at http://www.nato.int/cps/en/natolive/official_texts_19577.htm?selectedLocale=en ).
In the following years, NATO agreed to an action plan of cooperation with Ukraine, signed an agreement on the provision of
strategic airlift, and established trust funds to dispose of excess munitions and small arms.
Following the “Orange Revolution” of 2004-05, NATO and Ukraine launched an intensified dialogue on cooperation. Ukraine
contributed ships to the counter-terrorist Operation Active Endeavour and troops to ISAF in Afghanistan.
2008: The Bucharest NATO Summit
At the NATO Summit in Bucharest on 3-4 April 2008, Alliance leaders declared that “NATO welcomes Ukraine’s and
Georgia’s Euro-Atlantic aspirations for membership in NATO. We agreed today that these countries will become members
of NATO. Both nations have made valuable contributions to Alliance operations. We welcome the democratic reforms in
Ukraine and Georgia”. (Declaration at http://www.nato.int/cps/en/SID-BF633930-27611814/natolive/official_texts_8443.
htm?selectedLocale=en , paragraph 23.)
On 21 August 2009, NATO and Ukraine approved a joint declaration strengthening the role of the NATO-Ukraine
Commission, reinforcing their cooperation and supporting Ukraine’s political, economic and defence-related reforms.
(Declaration at http://www.nato.int/cps/en/natolive/official_texts_57045.htm?selectedLocale=en)
2010: Reinforced partnership
When, in 2010, newly-elected president Viktor Yanukovych announced that his country would in future have non-bloc status,
but would continue practical cooperation with NATO at the same level as before, NATO respected that announcement.
At the Lisbon NATO Summit on 20 November 2010, Allied leaders stated that “Recognising the sovereign right of each
nation to freely choose its security arrangements, we respect Ukraine’s policy of ‘non-bloc’ status. NATO remains committed
to providing the relevant assistance to Ukraine for the implementation of wide-ranging domestic reforms. We welcome the
Ukrainian Government’s commitment to continue to pursue fully Ukraine’s Distinctive Partnership with NATO, including
through high-level political dialogue in the NATO-Ukraine Commission, and reform and practical cooperation through the
Annual National Programme.”
They reiterated their commitment to the Bucharest decision, and welcomed Ukraine’s interest in developing new areas of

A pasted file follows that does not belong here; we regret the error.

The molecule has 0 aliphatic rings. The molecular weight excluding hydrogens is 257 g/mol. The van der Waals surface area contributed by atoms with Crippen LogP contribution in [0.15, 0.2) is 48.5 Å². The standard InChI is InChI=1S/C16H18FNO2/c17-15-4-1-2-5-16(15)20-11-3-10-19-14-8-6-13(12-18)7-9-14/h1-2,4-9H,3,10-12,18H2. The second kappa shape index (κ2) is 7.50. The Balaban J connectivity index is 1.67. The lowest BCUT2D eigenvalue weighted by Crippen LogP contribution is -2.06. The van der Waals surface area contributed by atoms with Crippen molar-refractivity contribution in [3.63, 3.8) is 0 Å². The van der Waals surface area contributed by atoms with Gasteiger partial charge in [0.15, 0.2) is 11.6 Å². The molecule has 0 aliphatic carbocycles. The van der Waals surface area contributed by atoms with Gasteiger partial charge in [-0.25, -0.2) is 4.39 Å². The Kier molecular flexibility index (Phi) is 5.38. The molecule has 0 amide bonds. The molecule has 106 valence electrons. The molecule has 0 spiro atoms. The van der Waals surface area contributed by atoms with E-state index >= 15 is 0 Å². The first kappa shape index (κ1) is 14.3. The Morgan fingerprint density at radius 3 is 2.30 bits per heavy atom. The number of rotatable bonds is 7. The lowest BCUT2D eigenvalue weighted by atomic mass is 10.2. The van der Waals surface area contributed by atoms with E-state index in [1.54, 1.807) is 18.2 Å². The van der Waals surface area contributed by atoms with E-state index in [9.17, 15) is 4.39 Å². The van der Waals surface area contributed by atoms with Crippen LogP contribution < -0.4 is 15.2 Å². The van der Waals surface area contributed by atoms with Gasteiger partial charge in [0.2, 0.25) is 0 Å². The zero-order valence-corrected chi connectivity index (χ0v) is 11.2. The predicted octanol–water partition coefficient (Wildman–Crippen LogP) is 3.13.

cooperation. (Summit declaration at http://www.nato.int/cps/en/natolive/official_texts_68828.htm?selectedLocale=en)
Subsequently, Ukraine joined NATO’s exercise “Steadfast Jazz” and became the first partner country to contribute a ship to the
counter-piracy Operation Ocean Shield. NATO continued to support Ukraine’s defence and democratic reforms.
2014: The Russia-Ukraine crisis
When Russia launched its illegal military action against Ukraine, the North Atlantic Council met in emergency session
to discuss the implications. On 2 March 2014, the Council stated that “NATO Allies will continue to support Ukrainian
sovereignty, independence, territorial integrity, and the right of the Ukrainian people to determine their own future, without
outside interference,” and agreed that “military action against Ukraine by forces of the Russian Federation is a breach of
international law and contravenes the principles of the NATO-Russia Council and the Partnership for Peace” (statement at
http://www.nato.int/cps/en/natolive/official_texts_107681.htm?selectedLocale=en ). The same day, they held an emergency
session of the NATO-Ukraine Commission.
On 5 March the NATO-Russia Council met to discuss the crisis. Afterwards, Secretary General Anders Fogh Rasmussen
announced (http://www.nato.int/cps/en/natolive/opinions_107743.htm?selectedLocale=en) that NATO Allies had decided
to reinforce their support to Ukraine’s reforms through enhanced political dialogue, further exercises, and building the capacity
of the Ukrainian forces.
On 1 April 2014, the foreign ministers of NATO Allies and Ukraine issued a joint declaration (http://www.nato.int/cps/en/
natolive/news_108499.htm?selectedLocale=en) condemning Russia’s actions and agreeing on concrete measures to enhance
Ukraine’s ability to provide for its own security, including capacity building and capability enhancement in the armed forces.